approved revised agreement between Blountsville, the commission, and DOT reflecting the additional amount of $60,000 allocated by DOT to the project to widen and improve the U.S. 231/ County Rd. 26 intersection in Blountsville.

 approved the agreement between the Middle Alabama Area Agency on Aging (M4A), Locust Fork, and the commission to support the aging program and homebound meal deliveries with an allocation of $10,000.

 appointed county administrator John Bullard as alternate M4A board member.

 approved 2018 County Information Management System (CIMS) license agreement charges with Diversified Computer Services for $650 monthly with annual fee of $525, and authorized chairman to execute.

 renewed the juvenile detention contract with St. Clair County for a single bed for short-term detention for $25,000, and authorized the chairman to execute.

 contracted with Hope House for random drug-testing services for county employees according to following schedule: $45 for employees holding commercial driver’s licenses, $28 for non-CDL employees, and $28 for breath alcohol test.

 approved an appropriation of $7,500 for the Agri-Business Center to offset the lack of inmate labor.

 accepted county engineer’s recommendations on the following speed limits for roads in District 4:

35 mph on Sand Valley Road

30 mph on Tucker Mountain Road

25 mph on Standridge Trail

Dean Calvert statement

At the end of the regular business meeting, Calvert read the following slightly edited statement into the minutes.

“Leadership is a big responsibility, but as commissioners and leaders of this county, it is extremely big. The relevant question is not how much money we can get to spend today, but rather, what and how we can more efficiently use taxpayer money today, in order to prepare for tomorrow. We must plan well, have a vision and be creative in order to be very effective. We as commissioners are measured by the effectiveness, efficiency, and productivity that take place during our time in office. With that being said, our goals must meet the needs of the people we serve….we must have some kind of performance measure in place for all departments in this county to see what is working and where work needs to be done. When looking at this, we need to look at how efficient the department is working – first with their resources, second the activities of each department, and last the results. Are they meeting the needs?…We are responsible for the taxpayers’ dollars and have to answer to them. Therefore, we should strive to correct any problems that we see, and prevent any problems that could arise in the future.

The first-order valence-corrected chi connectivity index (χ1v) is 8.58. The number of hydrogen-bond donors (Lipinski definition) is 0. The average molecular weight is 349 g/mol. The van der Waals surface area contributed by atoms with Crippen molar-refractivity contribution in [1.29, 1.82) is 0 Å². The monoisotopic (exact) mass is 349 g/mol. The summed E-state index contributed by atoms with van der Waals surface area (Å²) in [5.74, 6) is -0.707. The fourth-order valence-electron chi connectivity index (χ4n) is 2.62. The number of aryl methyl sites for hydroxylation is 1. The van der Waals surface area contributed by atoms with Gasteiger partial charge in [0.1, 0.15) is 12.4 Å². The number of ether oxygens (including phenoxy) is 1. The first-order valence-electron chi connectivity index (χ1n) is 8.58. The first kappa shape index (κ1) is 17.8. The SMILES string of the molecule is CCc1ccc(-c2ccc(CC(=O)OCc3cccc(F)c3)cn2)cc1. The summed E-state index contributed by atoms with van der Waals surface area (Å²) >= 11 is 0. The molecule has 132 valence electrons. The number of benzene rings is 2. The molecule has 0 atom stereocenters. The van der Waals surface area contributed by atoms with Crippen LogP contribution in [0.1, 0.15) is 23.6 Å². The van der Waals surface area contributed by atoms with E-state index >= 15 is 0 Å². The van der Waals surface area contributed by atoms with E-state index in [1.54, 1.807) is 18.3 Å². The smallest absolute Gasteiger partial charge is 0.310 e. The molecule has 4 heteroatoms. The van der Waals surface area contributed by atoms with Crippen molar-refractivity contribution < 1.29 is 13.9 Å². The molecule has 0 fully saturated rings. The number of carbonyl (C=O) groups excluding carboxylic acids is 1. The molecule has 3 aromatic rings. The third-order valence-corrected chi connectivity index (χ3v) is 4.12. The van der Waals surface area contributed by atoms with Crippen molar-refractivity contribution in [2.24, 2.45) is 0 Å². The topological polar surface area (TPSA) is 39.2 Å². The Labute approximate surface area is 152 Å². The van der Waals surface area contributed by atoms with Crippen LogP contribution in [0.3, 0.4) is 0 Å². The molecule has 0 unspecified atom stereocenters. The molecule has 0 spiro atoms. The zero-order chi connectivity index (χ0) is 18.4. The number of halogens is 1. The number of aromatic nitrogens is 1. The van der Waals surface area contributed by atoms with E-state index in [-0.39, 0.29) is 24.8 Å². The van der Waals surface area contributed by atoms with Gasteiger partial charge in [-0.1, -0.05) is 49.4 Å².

“Our county is not perfect such as funding and maintaining roads and public safety are just two. Why are there two major problems? Because in 1901, the people of Alabama were tired of the government getting together once a year to raise taxes, (and) they decided as one voice to do something about this. The government added (an) amendment to the constitution that would make it almost impossible to raise property taxes and (assure?) less government involvement. Today, Blount County is one of the least expensive places to live. Because of this, only 11.5 percent of Blount County tax dollars goes to the roads. How do we fix this? We start with good economic development to bring in more revenue, such as new businesses, and work together to find other revenue available. We all know we cannot spend more than we bring in. Theodore Roosevelt said: ‘Do what you can, with what you have, where you are.’ And I say to each commissioner that hard work and persistence will bring good investments to our county.” Quorum and future meetings

Commissioners of all four districts and the commission chairman were present at the business meeting. The next scheduled work session is set for Thursday, Nov. 9. The next scheduled business meeting is set for Monday, Nov. 13. Both will be in the commission boardroom at the courthouse in Oneonta.